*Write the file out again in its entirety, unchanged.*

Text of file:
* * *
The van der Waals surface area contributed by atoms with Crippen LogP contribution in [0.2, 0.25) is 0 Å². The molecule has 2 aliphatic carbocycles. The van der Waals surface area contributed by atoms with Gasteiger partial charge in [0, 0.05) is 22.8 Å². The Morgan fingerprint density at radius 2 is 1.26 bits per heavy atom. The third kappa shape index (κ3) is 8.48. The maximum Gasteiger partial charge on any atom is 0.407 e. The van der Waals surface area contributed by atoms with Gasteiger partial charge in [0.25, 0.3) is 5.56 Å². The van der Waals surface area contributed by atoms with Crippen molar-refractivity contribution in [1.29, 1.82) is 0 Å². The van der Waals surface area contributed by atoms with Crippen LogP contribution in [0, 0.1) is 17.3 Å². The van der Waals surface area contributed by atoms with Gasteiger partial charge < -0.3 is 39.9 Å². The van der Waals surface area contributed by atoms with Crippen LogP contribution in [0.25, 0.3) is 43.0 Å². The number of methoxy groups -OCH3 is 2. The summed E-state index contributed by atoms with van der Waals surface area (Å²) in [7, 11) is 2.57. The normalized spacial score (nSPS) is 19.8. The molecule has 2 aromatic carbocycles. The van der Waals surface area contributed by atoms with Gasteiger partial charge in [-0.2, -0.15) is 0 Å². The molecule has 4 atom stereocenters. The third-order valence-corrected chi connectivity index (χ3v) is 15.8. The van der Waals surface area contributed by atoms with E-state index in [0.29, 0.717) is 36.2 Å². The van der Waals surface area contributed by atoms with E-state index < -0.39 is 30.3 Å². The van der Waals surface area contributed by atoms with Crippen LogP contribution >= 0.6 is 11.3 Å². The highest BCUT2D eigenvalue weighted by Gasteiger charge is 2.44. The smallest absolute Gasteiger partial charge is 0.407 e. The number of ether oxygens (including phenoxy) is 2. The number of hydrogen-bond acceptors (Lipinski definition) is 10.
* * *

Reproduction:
The van der Waals surface area contributed by atoms with Crippen LogP contribution in [0.2, 0.25) is 0 Å². The molecule has 2 aliphatic carbocycles. The van der Waals surface area contributed by atoms with Gasteiger partial charge in [0, 0.05) is 22.8 Å². The Morgan fingerprint density at radius 2 is 1.26 bits per heavy atom. The third kappa shape index (κ3) is 8.48. The maximum Gasteiger partial charge on any atom is 0.407 e. The van der Waals surface area contributed by atoms with Gasteiger partial charge in [0.25, 0.3) is 5.56 Å². The van der Waals surface area contributed by atoms with Crippen molar-refractivity contribution in [1.29, 1.82) is 0 Å². The van der Waals surface area contributed by atoms with Crippen LogP contribution in [0, 0.1) is 17.3 Å². The van der Waals surface area contributed by atoms with Gasteiger partial charge < -0.3 is 39.9 Å². The van der Waals surface area contributed by atoms with Crippen LogP contribution in [0.25, 0.3) is 43.0 Å². The number of methoxy groups -OCH3 is 2. The summed E-state index contributed by atoms with van der Waals surface area (Å²) in [7, 11) is 2.57. The normalized spacial score (nSPS) is 19.8. The molecule has 2 aromatic carbocycles. The van der Waals surface area contributed by atoms with Gasteiger partial charge in [-0.2, -0.15) is 0 Å². The molecule has 4 atom stereocenters. The third-order valence-corrected chi connectivity index (χ3v) is 15.8. The van der Waals surface area contributed by atoms with E-state index in [0.29, 0.717) is 36.2 Å². The van der Waals surface area contributed by atoms with E-state index < -0.39 is 30.3 Å². The van der Waals surface area contributed by atoms with Crippen LogP contribution >= 0.6 is 11.3 Å². The highest BCUT2D eigenvalue weighted by Gasteiger charge is 2.44. The smallest absolute Gasteiger partial charge is 0.407 e. The number of ether oxygens (including phenoxy) is 2. The number of hydrogen-bond acceptors (Lipinski definition) is 10.